The current iteration of the Journal of Civil Rights and Social Justice (JCRSJ) owes a great deal to its passionate creators and advocates. In 1992, a group of minority students became interested in creating a journal at Washington and Lee University School of Law that focused on investigating issues relating to race and law and provided a journal experience for ethnic students. At the time of the Journal's inception, there had been no minority students on Law Review since the mid-seventies. After pursuing several means of funding, the students found support in Deans Randall Bezanson and Barry Sullivan, Professor Louise Halper, and Mr. and Mrs. Thomas Shephard and the Race and Ethnic Ancestry Law Digest was founded. REAL's first issue, which consisted primarily of case notes, was published in Spring 1994.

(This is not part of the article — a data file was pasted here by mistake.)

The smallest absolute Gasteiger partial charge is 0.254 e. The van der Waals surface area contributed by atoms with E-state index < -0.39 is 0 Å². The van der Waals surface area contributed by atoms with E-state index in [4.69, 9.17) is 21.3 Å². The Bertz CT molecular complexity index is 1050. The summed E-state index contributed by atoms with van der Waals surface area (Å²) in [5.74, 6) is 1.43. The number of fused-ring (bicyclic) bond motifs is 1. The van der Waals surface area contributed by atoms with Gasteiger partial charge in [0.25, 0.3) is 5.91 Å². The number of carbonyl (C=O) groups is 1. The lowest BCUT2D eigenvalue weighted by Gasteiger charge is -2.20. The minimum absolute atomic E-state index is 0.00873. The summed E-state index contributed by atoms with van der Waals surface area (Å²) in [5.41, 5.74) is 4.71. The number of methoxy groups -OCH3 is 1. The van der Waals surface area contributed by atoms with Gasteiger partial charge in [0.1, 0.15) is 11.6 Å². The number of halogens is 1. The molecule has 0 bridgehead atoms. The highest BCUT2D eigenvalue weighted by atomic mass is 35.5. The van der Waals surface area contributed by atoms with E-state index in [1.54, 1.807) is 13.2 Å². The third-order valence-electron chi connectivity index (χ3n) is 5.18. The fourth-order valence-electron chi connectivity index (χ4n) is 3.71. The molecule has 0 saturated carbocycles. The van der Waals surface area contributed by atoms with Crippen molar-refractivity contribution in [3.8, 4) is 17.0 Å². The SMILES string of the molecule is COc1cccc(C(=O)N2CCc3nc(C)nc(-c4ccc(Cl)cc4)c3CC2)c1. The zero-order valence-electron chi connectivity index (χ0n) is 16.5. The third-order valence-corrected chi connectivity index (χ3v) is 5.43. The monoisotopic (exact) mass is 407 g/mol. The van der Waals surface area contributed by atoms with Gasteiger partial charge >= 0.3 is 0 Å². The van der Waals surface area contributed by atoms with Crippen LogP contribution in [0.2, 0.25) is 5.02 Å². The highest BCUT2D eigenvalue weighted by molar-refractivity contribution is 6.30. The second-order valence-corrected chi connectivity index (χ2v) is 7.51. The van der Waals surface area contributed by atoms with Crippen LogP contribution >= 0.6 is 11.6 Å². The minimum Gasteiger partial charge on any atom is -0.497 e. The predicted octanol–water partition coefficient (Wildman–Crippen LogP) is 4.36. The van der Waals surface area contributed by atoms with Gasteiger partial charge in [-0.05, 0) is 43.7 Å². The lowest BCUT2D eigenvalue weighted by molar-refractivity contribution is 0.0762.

In 1998, the REAL Digest was renamed the REAL Journal and in fall 2005, the REAL Journal was renamed the Journal of Civil Rights and Social Justice. The name change of the Journal marked two important changes. First, the Journal aimed to broaden the scope of its publication to address not only racial issues but also issues of concern for all underrepresented members of the population. The Journal's current mission remains one of promoting dialogue, encouraging scholarly research, and providing a space to highlight the intersection of ethnicity, religon, race, gender, and the law. Second, the Journal's new name reflected its acceptance within the legal community and its position as a mainstream scholarly publication. The Journal is indebted to its faculty advisor, Professor Ann MacLean Massie, and to its previous advisor, Professor Louise Halper, for allowing the Journal to grow, expand, and improve.